What would you say to a person on the roof? That is, if you were called out to a crisis scene, where a young woman sat on the roof of a tall building weeping and shouting that she would jump at any moment, what would you say to her?
This provocative question – What would you say to a person on the roof? – was the title of an article that appeared in the academic journal, Suicide and Life-Threatening Behavior. The authors presented what they called a suicide prevention text. The 36-paragraph text provides a script with statements intended to convey empathy and understanding of the suicidal person’s unbearable pain, while also challenging the person to consider other options.
As you read the following statements in the script, keep in mind that the helper is presumed to never have talked (or listened) to the person before:
First of all, let me say that I understand that you are now at the very limit of the human capacity for endurance…In your mind, the present suffering may be just the first step on the way to far greater suffering.
What I am trying to tell you is that I understand something about your despair. You didn’t get there out of laziness or neglect of possible solutions. I am sure that if you could only see any other way out, a glimmer of a solution, you would not want to die.
The experience you are going through shakes you to your very foundations. For many people, this was the turning-point in their lives. After such experience, most troubles may seem small in comparison. I am not saying that you will feel like this immediately. These things take time. However, I think that the worst is already behind you.
How Would You Listen?
Shortly after this article, along came another, titled, “How Would You Listen to a Person on the Roof?” by the late suicidologist Israel Orbach. This title captures beautifully the essence of helping suicidal people – listening, really listening.
Active listening involves:
Not trying to talk the person out of their thoughts or feelings.
Not professing to understand a story that is not yet known.
Not offering superficial reassurance.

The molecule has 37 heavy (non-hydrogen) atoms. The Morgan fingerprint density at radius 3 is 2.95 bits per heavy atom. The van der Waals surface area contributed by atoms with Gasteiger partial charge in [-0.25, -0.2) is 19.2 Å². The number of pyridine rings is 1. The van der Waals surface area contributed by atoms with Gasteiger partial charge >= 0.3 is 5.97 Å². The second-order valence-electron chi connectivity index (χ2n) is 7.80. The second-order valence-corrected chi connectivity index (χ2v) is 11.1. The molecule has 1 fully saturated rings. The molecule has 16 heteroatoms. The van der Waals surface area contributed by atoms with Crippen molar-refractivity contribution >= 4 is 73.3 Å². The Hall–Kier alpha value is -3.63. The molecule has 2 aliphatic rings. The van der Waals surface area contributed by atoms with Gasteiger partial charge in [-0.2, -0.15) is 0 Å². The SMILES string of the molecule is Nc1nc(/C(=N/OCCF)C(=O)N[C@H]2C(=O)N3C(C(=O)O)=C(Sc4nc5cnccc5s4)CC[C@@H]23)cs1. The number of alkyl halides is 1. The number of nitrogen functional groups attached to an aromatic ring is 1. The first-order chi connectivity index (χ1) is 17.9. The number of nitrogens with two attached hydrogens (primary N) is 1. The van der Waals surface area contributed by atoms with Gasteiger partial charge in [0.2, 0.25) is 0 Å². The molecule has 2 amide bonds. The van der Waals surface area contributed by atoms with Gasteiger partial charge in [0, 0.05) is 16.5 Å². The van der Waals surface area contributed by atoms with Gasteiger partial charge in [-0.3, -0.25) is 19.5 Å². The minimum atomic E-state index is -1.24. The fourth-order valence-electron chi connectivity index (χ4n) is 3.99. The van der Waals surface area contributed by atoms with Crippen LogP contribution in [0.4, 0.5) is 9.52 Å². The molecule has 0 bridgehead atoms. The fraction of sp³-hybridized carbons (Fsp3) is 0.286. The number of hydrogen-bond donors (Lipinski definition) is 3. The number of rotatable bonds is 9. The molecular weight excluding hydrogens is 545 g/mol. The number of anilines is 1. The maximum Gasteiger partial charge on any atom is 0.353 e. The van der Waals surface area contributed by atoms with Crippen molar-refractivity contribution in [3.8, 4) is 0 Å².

Not giving advice.
The author Orbach argued that having a preconceived agenda, relying on presumptions of how the suicidal person feels, can exacerbate an already dangerous situation. The suicidal person may feel further alienated and misunderstood.
Years ago, when I first started working in the field of suicide intervention, I had to observe calls at a suicide hotline before I could work the phones myself. I listened as a man called and told the counselor that he wanted to die because he was worthless, a bad person.
Having talked with the man for fewer than five minutes, the counselor said, “No you’re not, you’re a good person.”
Certainly she had good intentions, but such a statement does not usually bring about a good result. It is likely that the caller felt misunderstood, unseen, lonely – shut down, even. The counselor’s lack of connection with the caller could have reinforced the caller’s conviction that he was alone in the world, that nobody cared to understand him, and that he should die.
Orbach recommends asking the person questions that invite him or her to discuss her unique pain – poignant, yet pithy, questions such as:
How did things get so hopeless?
What pain are you feeling from now?
What is your unbearable pain?
It makes sense, and it sounds deceptively simple: Listen. Ask questions that invite the person to say more. Hear the person’s story. Listen so well that when you repeat back to the person your understanding of why they want to die, they say something along the lines of, “Yes, yes, that’s it.”
If, even after the person has shared their story, you cannot say to yourself, “I can really understand why you want to die, even if I don’t agree or approve,” then you need to listen more.
Of course, listening alone is not enough. There is also the need to assess the person’s level of risk for suicide along the way. And, after you have truly heard and joined with the person, then comes the need to explore their ambivalence, to examine their reasons for living and dying, to tap into their hope, to challenge distorted thoughts, to engage in problem solving, to develop a safety plan, and to provide other aspects of psychotherapy. Those are topics for other posts, some not yet written.
© Copyright 2013 Stacey Freedenthal, PhD, LCSW, All rights Reserved. Written For: Speaking of Suicide
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